by Brian Moritz
Skip Bayless, one of ESPN’s resident gasbags, shot his mouth off about Derek Jeter earlier this week. As quoted in an Associated Press story:
You would have to have your head in the sand or your head somewhere else not to at least wonder, `How is he doing this?’ …I would have to be sight and hearing impaired not to at least wonder, because there is no HGH test in the sport of baseball … They do not blood test. They do it one time in spring training for HGH, not again the rest of the year. How could I not wonder is he using something? If you’re Derek Jeter, would you think about using HGH right now because I would. How would you not? Would you not think about it? … I’m not saying he uses a thing. I have no idea. But within the confines of his sport, it is fair for all of us, in fact you’re remiss if you don’t at least think about this.
It’s the worst kind of accusation. It’s a non-accusation accusation. It’s not backed by any data, or supported by conversations from people within baseball. It’s the “Hey, I’m not saying he’s doing it, I’m just raising the question …” point of view that you hear in every crazy conspiracy theory. It’s a guy being a loudmouth for no reason other than that’s what ESPN pays him to be, what he and the company think drives ratings.
But that’s not the biggest sin here.
The biggest sin is the reference in my first paragraph: “As quoted in an Associated Press story.”
The AP filed a story on Bayless’ claims and Jeter’s predictable reaction. Credit to The Big Lead, where I apparently get all my blog ideas, for pointing this out to me.
1. Asking Jeter about this seems kind of pointless, because really, what’s he going to say? “Wow, Skip got me … yep, I’m totally using HGH. Have been all year.” You know exactly what Jeter’s going to say – the clean-cut deflection, the sharp humor, the poise that makes him a media darling.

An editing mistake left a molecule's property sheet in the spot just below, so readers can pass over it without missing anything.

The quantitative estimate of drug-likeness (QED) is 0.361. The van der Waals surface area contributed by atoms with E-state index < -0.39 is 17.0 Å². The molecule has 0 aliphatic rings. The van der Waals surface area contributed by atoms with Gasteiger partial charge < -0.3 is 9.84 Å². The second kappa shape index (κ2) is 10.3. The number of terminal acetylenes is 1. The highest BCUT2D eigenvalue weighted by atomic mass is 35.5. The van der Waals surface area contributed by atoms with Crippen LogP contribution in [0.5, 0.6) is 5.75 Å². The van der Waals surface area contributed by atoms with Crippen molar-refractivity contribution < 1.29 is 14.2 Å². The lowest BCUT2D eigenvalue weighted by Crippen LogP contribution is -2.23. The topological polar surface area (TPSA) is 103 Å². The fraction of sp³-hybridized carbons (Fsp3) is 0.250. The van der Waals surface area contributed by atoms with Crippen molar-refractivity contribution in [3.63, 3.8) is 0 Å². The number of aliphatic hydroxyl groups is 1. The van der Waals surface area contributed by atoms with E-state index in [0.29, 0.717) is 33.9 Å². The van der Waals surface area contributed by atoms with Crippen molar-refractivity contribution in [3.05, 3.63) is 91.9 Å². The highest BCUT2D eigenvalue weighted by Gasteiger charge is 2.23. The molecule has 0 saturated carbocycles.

2. More importantly – why is the AP writing this story?
Because one guy on ESPN made a non-accusation accusation? Because it was suddenly “out there”? Why is there no reference in the story to Bayless making these claims with no backing, no data, no confirmation? Why is it presented simply as he-said, he-said (with Bayless’ comments taking up most of the story, therefore having more weight). All this story does is perpetuate a heretofore baseless allegation.
Jay Rosen, an NYU professor who’s been influential in how I see and think about the media, has written often about the View from Nowhere. Put basically, it’s the journalism norm of presenting both sides of an issue without looking at the veracity of the statements. You know the political stories you see where “Romney says Obama ruined the economy” and then just has quotes from both sides? That’s what Rosen’s talking about. It’s bland, safe reporting cloaked in the notion of objectivity. The way journalism should work is you write down what someone says, but also tell your readers if it’s based in reality or not.
That’s what happened here. Reporters saw or heard about Bayless’ comments and decided they needed a comment from Jeter. They got the comment, and then turned it into a story. They felt compelled to do so. But apparently, nowhere in that story ideation process did the AP reporters and editors think: “Why are we doing this? Is this even a thing? Is this anything more than Skip Bayless being a gasbag on ESPN? And if it’s not, is it fair for us to write an entire story that effectively accuses Derek Jeter of being an HGH user with no evidence besides the fact that he’s having a good year? Does this serve the readers at all, in any way?”
Skip Bayless is entitled to be a gasbag on the air. It makes him a lot of money. But that doesn’t mean his gasbaggery should be the basis for real journalism.
Brian Moritz is a doctoral student at Syracuse University. He blogs at Sports Media Guy.